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Supermoon lunar eclipse to occur this month: Who will see it best?

On September 27, a rare combination of supermoon and a lunar eclipse will grace the Earth’s skies for the first time since 1982.

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    A super moon rises above the Orthodox church in the town of Novogrudok, 93 miles west of Minsk, the capital of Belarus, Saturday, August 29, 2015.
    Sergei Grits/AP
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Sky gazers will be treated to a colorful cosmic show this fall.

On September 27, the moon will reach its full phase while also nearing its closest point to Earth in its orbit, creating views of a "supermoon."

A supermoon happens when the moon reaches its peak while it is at the closest possible distance to the earth, making the moon’s diameter appear around 14 per cent bigger and can look up to 30% brighter than usual, according to NASA.

Recommended: Pictures of the 'Supermoon' from around the world

Full moons vary in size because of the oval shape of the Moon's orbit. As the moon travels its elliptical path around Earth, it gets about 30,000 miles closer at perigee than at its farthest extreme, apogee.  Full moons close to perigee seem extra big and bright.

"In practice, it's not always easy to tell the difference between a supermoon and an ordinary full moon," NASA says. "A 30 percent difference in brightness can easily be masked by clouds and haze.  Also, there are no rulers floating in the sky to measure lunar diameters. Hanging high overhead with no reference points to provide a sense of scale, one full Moon looks about the same size as any other."

But this September’s supermoon will be a special one. It will also coincide with a lunar eclipse, making it a supermoon lunar eclipse – an event that has happened just five times since 1910. The last time the two events converged was in 1982 and the next time will be 2033, NASA officials said in a video.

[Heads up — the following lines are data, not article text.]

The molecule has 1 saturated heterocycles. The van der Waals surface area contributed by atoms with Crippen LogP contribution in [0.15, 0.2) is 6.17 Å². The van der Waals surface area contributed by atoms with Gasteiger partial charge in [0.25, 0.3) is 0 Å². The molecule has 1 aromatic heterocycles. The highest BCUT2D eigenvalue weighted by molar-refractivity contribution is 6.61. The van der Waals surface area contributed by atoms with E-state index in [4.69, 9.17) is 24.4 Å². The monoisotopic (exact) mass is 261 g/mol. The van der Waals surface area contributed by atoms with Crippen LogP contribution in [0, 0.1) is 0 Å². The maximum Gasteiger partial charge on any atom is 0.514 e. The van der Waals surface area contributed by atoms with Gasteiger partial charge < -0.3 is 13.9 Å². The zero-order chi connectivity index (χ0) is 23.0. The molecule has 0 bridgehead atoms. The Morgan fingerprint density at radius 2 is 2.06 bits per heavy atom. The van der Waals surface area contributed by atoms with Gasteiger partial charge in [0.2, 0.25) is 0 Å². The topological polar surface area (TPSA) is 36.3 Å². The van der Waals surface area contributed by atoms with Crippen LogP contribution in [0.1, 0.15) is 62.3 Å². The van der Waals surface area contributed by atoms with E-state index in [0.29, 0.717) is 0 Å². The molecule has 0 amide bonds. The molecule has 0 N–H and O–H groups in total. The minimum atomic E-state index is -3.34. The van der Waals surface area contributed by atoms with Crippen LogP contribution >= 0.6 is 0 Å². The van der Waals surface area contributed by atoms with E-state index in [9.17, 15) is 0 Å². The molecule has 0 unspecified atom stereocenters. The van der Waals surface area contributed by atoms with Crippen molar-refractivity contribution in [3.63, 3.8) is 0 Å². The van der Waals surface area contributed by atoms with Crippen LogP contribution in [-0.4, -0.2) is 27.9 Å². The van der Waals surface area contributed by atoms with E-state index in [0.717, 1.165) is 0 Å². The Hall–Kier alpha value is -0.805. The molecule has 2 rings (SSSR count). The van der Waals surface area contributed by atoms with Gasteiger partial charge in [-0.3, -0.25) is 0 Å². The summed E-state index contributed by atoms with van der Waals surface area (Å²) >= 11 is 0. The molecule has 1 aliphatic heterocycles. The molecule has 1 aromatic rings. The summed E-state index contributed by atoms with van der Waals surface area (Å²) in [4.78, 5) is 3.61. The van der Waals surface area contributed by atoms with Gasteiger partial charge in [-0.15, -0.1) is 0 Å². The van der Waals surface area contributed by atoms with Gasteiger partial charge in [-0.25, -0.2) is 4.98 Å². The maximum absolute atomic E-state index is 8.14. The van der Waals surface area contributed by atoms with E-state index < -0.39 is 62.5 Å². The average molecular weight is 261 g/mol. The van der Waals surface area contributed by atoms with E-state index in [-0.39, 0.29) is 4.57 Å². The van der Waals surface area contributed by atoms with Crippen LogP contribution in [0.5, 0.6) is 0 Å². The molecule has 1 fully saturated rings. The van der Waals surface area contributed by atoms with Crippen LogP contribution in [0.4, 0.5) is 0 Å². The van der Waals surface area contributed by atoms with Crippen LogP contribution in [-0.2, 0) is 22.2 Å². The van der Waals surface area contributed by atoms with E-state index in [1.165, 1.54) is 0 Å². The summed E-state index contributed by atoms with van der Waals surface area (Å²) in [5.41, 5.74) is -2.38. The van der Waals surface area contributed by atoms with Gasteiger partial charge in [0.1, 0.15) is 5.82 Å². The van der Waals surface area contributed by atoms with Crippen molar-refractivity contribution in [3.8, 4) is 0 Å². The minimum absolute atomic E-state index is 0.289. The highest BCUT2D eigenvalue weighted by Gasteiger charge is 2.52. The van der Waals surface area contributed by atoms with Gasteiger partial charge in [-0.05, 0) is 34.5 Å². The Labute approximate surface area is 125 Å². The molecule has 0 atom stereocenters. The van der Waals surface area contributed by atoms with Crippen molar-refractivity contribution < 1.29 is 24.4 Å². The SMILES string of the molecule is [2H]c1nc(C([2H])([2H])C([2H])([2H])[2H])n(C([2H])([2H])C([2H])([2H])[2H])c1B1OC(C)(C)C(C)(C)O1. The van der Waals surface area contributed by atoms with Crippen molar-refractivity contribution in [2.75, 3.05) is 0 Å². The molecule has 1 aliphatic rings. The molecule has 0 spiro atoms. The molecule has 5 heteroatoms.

The eclipse will last for over 3 hours.  

During a total lunar eclipse, the sun, earth, and moon form a straight line. The earth blocks any direct sunlight from reaching the moon. “But the moon doesn't go completely dark during total eclipses; rather, it often turns a reddish hue because it's hit by sunlight bent by Earth's atmosphere. For this reason, total lunar eclipses are often referred to as 'blood moons,'" Space.com explains.

The eclipse will begin after sunset and will be visible from most of North America, South America, Europe, West Asia, and parts of Africa, according to Timeanddate.com.

Weather permitting sky gazers in the US will literally have front row seats – they will be treated to a striking sky show.  

 “People on the US East Coast and parts of Central United States will have some of the best views of the Eclipse, which will occur after moonrise and before local midnight (00:00 on September 28). At some locations in the Eastern US, the last stages of the Eclipse will occur after midnight on September 28,” Timeanddate.com notes.

Mark your calendar for September 27 and enjoy the supermoon lunar eclipse. 

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